Sounds like you've got face-to-face interaction, tummy time, and books covered. If your baby is amenable, I'd do whatever you please with the rest of your time. Wear your baby/stroll and go for walks or visit museums, visit cafes, visit with friends, watch TV, whatever you'd like to do. So much of this is going to be dictated by your kid, honestly. Although mine didn't really cry all that much, he was a chronically unsatisfied baby and needed a change of scenery and a new activity every 3-5 minutes, plus he slept horribly and never just lay anywhere looking around. (He liked being "worn" while I walked, but FORGET about ever standing still or sitting down, and even then, he was only good for 1 hour or so before he needed to wiggle.) So 90% of my time was trying to keep him occupied and happy. If your baby's chill, I don't think you need to worry about "programmatic content" aside from accompanying you as you do whatever. When your baby is ready to do things slightly more independently, you will know :)
posted by Cygnet at 7:25 AM on December 9, 2016

Letting him hang out nearby and experience life while you putter around is great! Keep him close to you - if you are in the kitchen for a few minutes, drag his bouncy chair in there too and let him watch you. Talk to him as much as possible - the more words that babies hear in a day, the better. No need for baby talk, just chat to him about what you're doing and why, what you think about it, whatever.

Once my baby was that age, I made a rule to get out of the house with him at least once per day. It was good for my mental health and really built up my confidence. Library, coffee shop, stroll around the grocery store, wherever you can get to, even if it's just for half an hour.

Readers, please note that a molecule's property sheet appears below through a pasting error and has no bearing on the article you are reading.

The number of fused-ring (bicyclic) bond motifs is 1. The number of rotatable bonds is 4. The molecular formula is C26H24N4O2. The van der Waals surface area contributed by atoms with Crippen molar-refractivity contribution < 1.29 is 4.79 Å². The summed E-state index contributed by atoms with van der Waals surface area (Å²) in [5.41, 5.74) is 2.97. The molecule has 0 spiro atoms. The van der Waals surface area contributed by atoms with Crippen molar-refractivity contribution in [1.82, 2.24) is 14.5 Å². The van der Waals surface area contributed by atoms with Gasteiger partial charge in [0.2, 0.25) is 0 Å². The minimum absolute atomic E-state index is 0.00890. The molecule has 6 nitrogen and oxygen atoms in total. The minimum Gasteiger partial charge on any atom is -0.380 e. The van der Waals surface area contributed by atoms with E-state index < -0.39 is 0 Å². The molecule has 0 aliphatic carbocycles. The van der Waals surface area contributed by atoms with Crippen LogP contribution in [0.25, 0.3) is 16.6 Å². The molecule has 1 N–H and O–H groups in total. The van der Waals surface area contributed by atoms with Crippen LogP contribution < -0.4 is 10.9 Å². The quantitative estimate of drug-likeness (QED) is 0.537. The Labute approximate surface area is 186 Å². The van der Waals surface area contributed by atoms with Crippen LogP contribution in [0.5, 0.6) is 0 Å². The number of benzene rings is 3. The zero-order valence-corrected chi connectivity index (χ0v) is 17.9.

I feel for you! Those days can feel so long.
posted by beandip at 7:53 AM on December 9, 2016

N-th-ing baby wearing. If you don't already have a carrier, I liked the Beco Gemini that I used from about your son's age until... well, my daughter's 2.5 years old and we still use it occasionally. It's a soft structured carrier rather than a wrap. You can either get an extra big jacket to zip over it, or there are waterproof insulated covers you can use to go out in cold weather. Get out of the house regularly! I feel like if you don't let people touch him, the risk of going out pre-vaccination is pretty low since it's not like he's going to be touching random surfaces.

I think it's fine to spend not that much time actively entertaining him. He will let you know when he's bored!
posted by Kriesa at 9:18 AM on December 9, 2016

Totally agree that babies can be entertained by almost anything and your priority should be spending time together, but entertaining yourself as well. Having said that, I remember my baby being fascinated by an aquatic pet store at that age. The water sounds, the lights and interesting fish captivated him. Plus these places are usually humid, which can be really nice on a winter day.
posted by areaperson at 9:44 AM on December 9, 2016